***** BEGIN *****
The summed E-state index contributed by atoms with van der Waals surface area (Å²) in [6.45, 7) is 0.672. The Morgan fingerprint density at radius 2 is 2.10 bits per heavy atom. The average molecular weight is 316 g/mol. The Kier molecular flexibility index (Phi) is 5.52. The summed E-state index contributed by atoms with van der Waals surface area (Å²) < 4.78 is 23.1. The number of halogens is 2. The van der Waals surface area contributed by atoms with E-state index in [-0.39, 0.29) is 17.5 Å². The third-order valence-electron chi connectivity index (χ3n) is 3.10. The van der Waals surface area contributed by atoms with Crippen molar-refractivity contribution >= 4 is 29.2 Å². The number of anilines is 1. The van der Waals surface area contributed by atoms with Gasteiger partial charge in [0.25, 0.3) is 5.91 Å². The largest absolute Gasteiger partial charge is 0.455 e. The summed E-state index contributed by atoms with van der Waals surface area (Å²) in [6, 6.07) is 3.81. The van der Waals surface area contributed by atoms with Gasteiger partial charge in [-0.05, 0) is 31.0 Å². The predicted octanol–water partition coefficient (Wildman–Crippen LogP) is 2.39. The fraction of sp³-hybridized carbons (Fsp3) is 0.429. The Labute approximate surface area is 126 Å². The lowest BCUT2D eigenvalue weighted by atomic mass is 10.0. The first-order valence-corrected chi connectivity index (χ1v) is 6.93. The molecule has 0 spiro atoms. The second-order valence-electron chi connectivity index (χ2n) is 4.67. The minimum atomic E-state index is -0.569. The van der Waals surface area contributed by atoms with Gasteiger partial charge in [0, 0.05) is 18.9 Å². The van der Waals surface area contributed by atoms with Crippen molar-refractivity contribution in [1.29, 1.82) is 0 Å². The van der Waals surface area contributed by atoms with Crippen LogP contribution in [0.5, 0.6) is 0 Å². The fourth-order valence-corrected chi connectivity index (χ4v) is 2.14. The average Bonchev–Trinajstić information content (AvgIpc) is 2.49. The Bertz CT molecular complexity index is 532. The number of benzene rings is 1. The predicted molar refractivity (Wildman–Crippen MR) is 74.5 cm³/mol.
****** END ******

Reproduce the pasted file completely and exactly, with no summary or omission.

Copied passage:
The summed E-state index contributed by atoms with van der Waals surface area (Å²) in [6.45, 7) is 0.672. The Morgan fingerprint density at radius 2 is 2.10 bits per heavy atom. The average molecular weight is 316 g/mol. The Kier molecular flexibility index (Phi) is 5.52. The summed E-state index contributed by atoms with van der Waals surface area (Å²) < 4.78 is 23.1. The number of halogens is 2. The van der Waals surface area contributed by atoms with E-state index in [-0.39, 0.29) is 17.5 Å². The third-order valence-electron chi connectivity index (χ3n) is 3.10. The van der Waals surface area contributed by atoms with Crippen molar-refractivity contribution >= 4 is 29.2 Å². The number of anilines is 1. The van der Waals surface area contributed by atoms with Gasteiger partial charge in [0.25, 0.3) is 5.91 Å². The largest absolute Gasteiger partial charge is 0.455 e. The summed E-state index contributed by atoms with van der Waals surface area (Å²) in [6, 6.07) is 3.81. The van der Waals surface area contributed by atoms with Gasteiger partial charge in [-0.05, 0) is 31.0 Å². The predicted octanol–water partition coefficient (Wildman–Crippen LogP) is 2.39. The fraction of sp³-hybridized carbons (Fsp3) is 0.429. The Labute approximate surface area is 126 Å². The lowest BCUT2D eigenvalue weighted by atomic mass is 10.0. The first-order valence-corrected chi connectivity index (χ1v) is 6.93. The molecule has 0 spiro atoms. The second-order valence-electron chi connectivity index (χ2n) is 4.67. The minimum atomic E-state index is -0.569. The van der Waals surface area contributed by atoms with Gasteiger partial charge in [0, 0.05) is 18.9 Å². The van der Waals surface area contributed by atoms with Crippen molar-refractivity contribution in [1.29, 1.82) is 0 Å². The van der Waals surface area contributed by atoms with Crippen LogP contribution in [0.5, 0.6) is 0 Å². The fourth-order valence-corrected chi connectivity index (χ4v) is 2.14. The average Bonchev–Trinajstić information content (AvgIpc) is 2.49. The Bertz CT molecular complexity index is 532. The number of benzene rings is 1. The predicted molar refractivity (Wildman–Crippen MR) is 74.5 cm³/mol.